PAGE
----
If you are like many, you have laid off or furloughed a portion or all of your staff. You’ve pared down your team while you are taking the time to watch how your market is changing and to decide what’s next; it isn’t easy.   

Right now is the time to get real clarity on self-accountability for those left on your team; you are responsible for that. This is your opportunity to figure out how to create an even higher performing team. Recognize, you are the radiating core, you are responsible for how your team was AND how it will be. You have to see the world and your team in a different way to survive and thrive in business. So:

  • Get clarity on who has responsibility for what (including yourself)
  • Set expectations for success in each position
  • Drive toward self-accountability for you AND your team

You’ll have a competitive advantage for talent acquisition and business fulfillment when chaos subsides to more order.

Who Is Responsible For What

To get clarity in your organization and build a baseline for accountability in every employee, get clear that a position or a title is just a name for a set of roles, not a list of tasks and duties. Think of a role as a high level view and agreement for an area of responsibility. 

What roles are being held in this current chaos by your team? 

Remember a position like COO likely has 4-6 roles and a position like President or CEO can have as many as 8 or 9 roles depending on the size of your company.

Set Expectations for Success

Success in each role or some combination of roles can be measured in many ways. Each individual with a set of roles will be more effective if they set up metrics for gaging success. A metric like “customer satisfaction” can start with anecdotal evidence – what a customer says after the delivery of a milestone. Or more concrete and measurable, what a customer responds on a 3 question survey to rate the service or product. 

Set metrics for success for each position (and its associated roles). Defining which measurements indicate success will allow everyone to check in and adjust when goals for metrics are not being met.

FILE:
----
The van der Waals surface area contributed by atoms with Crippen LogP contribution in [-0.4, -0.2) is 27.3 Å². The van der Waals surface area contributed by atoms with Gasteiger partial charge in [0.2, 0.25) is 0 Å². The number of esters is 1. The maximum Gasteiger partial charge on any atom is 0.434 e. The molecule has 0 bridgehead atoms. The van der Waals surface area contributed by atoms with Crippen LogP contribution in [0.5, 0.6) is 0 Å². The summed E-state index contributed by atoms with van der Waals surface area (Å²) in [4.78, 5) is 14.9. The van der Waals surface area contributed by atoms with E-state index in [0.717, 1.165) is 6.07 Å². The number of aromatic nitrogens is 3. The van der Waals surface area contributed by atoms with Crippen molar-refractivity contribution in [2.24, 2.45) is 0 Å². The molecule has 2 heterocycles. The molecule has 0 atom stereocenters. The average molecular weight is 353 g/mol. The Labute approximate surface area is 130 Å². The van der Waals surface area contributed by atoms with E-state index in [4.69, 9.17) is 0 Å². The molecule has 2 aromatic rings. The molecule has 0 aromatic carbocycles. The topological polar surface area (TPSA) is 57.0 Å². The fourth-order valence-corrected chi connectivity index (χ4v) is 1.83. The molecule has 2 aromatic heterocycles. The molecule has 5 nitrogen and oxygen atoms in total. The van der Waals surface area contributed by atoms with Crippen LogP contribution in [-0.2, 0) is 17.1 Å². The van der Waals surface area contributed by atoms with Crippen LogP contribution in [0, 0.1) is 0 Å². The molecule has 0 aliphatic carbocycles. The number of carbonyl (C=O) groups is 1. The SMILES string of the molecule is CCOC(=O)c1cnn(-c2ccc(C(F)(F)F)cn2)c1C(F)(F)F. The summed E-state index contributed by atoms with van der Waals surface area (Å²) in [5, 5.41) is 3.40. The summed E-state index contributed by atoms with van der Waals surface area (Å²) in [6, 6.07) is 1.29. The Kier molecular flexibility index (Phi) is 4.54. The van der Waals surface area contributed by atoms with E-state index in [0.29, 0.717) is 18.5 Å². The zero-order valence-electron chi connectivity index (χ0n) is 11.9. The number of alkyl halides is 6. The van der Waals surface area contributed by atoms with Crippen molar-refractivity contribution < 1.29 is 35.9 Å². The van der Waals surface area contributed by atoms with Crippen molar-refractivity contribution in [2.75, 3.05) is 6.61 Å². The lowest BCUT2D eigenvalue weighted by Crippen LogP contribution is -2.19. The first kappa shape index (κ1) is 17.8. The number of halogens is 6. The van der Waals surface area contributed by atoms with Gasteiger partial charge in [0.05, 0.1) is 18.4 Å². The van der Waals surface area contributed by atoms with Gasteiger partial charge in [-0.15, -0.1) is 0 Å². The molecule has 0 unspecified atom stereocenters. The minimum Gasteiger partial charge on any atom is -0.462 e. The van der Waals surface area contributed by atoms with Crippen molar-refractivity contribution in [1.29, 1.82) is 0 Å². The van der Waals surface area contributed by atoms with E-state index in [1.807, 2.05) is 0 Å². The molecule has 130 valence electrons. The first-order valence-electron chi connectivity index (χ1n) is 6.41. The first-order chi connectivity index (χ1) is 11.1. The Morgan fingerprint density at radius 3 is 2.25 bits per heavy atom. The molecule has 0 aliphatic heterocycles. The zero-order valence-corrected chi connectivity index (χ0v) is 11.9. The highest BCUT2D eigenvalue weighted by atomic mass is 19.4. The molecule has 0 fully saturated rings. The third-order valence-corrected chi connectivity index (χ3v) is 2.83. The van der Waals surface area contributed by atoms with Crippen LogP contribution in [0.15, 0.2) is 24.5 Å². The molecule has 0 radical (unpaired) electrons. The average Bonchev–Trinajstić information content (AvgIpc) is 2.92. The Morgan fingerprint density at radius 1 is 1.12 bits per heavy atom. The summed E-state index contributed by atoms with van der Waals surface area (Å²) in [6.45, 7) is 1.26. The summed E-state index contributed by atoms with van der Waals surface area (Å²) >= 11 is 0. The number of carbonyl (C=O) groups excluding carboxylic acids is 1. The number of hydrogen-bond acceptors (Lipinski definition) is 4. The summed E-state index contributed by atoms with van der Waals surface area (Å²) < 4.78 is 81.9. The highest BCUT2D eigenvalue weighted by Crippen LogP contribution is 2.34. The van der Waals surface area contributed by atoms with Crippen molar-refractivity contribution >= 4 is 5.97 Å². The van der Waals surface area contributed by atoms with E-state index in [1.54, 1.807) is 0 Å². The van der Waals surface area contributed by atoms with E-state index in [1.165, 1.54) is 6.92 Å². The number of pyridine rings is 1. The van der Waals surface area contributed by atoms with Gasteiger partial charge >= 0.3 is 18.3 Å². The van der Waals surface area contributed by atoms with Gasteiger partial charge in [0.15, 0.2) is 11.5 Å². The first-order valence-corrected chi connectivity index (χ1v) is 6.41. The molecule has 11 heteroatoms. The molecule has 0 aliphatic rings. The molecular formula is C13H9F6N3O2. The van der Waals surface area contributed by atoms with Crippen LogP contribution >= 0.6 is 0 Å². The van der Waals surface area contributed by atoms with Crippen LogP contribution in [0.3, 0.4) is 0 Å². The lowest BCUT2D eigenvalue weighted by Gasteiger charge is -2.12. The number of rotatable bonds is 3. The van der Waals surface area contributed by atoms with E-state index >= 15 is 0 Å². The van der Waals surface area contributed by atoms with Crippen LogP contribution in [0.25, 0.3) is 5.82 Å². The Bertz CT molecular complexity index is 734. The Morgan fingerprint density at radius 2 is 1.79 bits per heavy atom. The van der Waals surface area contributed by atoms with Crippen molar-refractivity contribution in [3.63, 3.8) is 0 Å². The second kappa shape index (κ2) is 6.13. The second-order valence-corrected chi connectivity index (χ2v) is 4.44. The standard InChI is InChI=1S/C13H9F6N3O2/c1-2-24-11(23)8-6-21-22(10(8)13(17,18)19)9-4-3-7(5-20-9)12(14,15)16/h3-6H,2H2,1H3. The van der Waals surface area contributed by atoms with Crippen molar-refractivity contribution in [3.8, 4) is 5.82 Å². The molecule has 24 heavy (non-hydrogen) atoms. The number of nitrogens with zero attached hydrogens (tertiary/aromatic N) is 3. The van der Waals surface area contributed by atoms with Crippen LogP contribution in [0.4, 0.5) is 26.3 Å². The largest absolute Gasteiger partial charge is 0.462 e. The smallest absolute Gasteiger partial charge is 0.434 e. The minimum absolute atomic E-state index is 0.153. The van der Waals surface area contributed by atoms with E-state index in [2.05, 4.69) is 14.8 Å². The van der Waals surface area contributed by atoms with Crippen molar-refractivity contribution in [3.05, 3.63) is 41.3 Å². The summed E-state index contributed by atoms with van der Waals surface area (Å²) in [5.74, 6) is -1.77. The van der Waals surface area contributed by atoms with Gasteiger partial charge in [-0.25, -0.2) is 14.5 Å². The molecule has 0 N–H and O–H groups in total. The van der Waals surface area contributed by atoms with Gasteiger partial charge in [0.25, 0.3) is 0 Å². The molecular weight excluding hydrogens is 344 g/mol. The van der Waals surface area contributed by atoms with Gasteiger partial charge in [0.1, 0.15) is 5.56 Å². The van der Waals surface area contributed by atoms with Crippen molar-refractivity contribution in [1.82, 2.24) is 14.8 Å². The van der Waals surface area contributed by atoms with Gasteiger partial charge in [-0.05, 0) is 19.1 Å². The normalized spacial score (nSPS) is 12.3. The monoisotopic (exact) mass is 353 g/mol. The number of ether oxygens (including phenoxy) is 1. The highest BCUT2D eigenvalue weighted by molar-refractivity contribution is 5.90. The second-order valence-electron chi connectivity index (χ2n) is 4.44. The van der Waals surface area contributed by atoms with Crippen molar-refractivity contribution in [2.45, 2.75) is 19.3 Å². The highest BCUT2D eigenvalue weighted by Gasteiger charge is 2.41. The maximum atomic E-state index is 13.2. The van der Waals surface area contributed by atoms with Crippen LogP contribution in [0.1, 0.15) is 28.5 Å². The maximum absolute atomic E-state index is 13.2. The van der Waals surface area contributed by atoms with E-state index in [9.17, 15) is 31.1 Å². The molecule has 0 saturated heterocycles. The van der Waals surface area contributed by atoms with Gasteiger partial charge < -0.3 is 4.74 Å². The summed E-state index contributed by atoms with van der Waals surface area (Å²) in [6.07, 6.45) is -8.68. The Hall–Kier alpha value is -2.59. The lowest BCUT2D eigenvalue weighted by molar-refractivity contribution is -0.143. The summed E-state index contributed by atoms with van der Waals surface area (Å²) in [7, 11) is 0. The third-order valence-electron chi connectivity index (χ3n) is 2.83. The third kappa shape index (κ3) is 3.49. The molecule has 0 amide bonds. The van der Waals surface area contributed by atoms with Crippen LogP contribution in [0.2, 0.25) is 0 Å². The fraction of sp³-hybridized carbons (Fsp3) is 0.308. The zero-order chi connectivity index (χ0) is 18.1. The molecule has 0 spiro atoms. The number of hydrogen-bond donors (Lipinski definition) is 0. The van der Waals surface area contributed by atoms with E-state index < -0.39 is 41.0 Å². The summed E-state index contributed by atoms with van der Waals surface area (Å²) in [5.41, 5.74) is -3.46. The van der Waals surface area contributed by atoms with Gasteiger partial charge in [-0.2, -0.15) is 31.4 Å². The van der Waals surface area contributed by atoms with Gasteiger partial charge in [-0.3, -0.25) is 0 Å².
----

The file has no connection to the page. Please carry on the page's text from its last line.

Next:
Especially in this time of chaos, “success” may shift from week to week. Just be clear what your definition and measurement of success is and set/reset expectations as you need. You must be talking to one another to do this. 

As a Team, Drive Toward Self-Accountability

Share your interpretations and expectations with your employees and they will better be able to measure their own success, report it to you, and suggest changes to improve performance for themselves. In a well run operation, self-accountability is the larger part of what affects efficiency and effectiveness.

A simple practice of asking, “Do you think you are on track to hit your metrics?” and “If not, what can I do to help.” Will increase the instance of an employee coming to you with issues and solutions they plan to implement and respond, “Yes, yes I am on track to hit my metrics for success this month!”

In times of chaos it will help everyone to have a quick team stand up in which each person shares their metrics and their performance and requests help with issues if they need it. What a great time to reinforce great behavior by sharing.

What’s Next

An opportunity to talk about this with peers; tap into what others are thinking about team performance and surviving through building your own self-accountability and a culture of self-accountability. Choose any of the three times and just show up on the Zoom call. No need to register and feel free to share the links below.

Building High Team Performance in a Time of Chaos | An Open Conversation with Peers.


Miche Rayment is the Founder and CEO of The Hire Effect™. Users of The Hire Effect system get access to organizational development experts to build high performing teams no matter what the market looks like. TheHireEffect.com